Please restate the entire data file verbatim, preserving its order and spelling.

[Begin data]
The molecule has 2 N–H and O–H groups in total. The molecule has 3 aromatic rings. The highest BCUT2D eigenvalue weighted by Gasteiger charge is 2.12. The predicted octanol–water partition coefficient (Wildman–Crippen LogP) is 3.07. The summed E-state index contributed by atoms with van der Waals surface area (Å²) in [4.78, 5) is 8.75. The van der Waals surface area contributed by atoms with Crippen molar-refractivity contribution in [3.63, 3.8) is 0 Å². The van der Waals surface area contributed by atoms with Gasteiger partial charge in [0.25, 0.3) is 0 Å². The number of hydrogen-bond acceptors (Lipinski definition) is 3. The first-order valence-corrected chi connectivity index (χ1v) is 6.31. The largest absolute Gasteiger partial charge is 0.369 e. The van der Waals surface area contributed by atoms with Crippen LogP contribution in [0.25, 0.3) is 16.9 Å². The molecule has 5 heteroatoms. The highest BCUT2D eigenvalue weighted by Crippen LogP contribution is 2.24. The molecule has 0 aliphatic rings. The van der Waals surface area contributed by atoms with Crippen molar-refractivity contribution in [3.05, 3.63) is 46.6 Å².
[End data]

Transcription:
The molecule has 2 N–H and O–H groups in total. The molecule has 3 aromatic rings. The highest BCUT2D eigenvalue weighted by Gasteiger charge is 2.12. The predicted octanol–water partition coefficient (Wildman–Crippen LogP) is 3.07. The summed E-state index contributed by atoms with van der Waals surface area (Å²) in [4.78, 5) is 8.75. The van der Waals surface area contributed by atoms with Crippen molar-refractivity contribution in [3.63, 3.8) is 0 Å². The van der Waals surface area contributed by atoms with Gasteiger partial charge in [0.25, 0.3) is 0 Å². The number of hydrogen-bond acceptors (Lipinski definition) is 3. The first-order valence-corrected chi connectivity index (χ1v) is 6.31. The largest absolute Gasteiger partial charge is 0.369 e. The van der Waals surface area contributed by atoms with Crippen LogP contribution in [0.25, 0.3) is 16.9 Å². The molecule has 5 heteroatoms. The highest BCUT2D eigenvalue weighted by Crippen LogP contribution is 2.24. The molecule has 0 aliphatic rings. The van der Waals surface area contributed by atoms with Crippen molar-refractivity contribution in [3.05, 3.63) is 46.6 Å².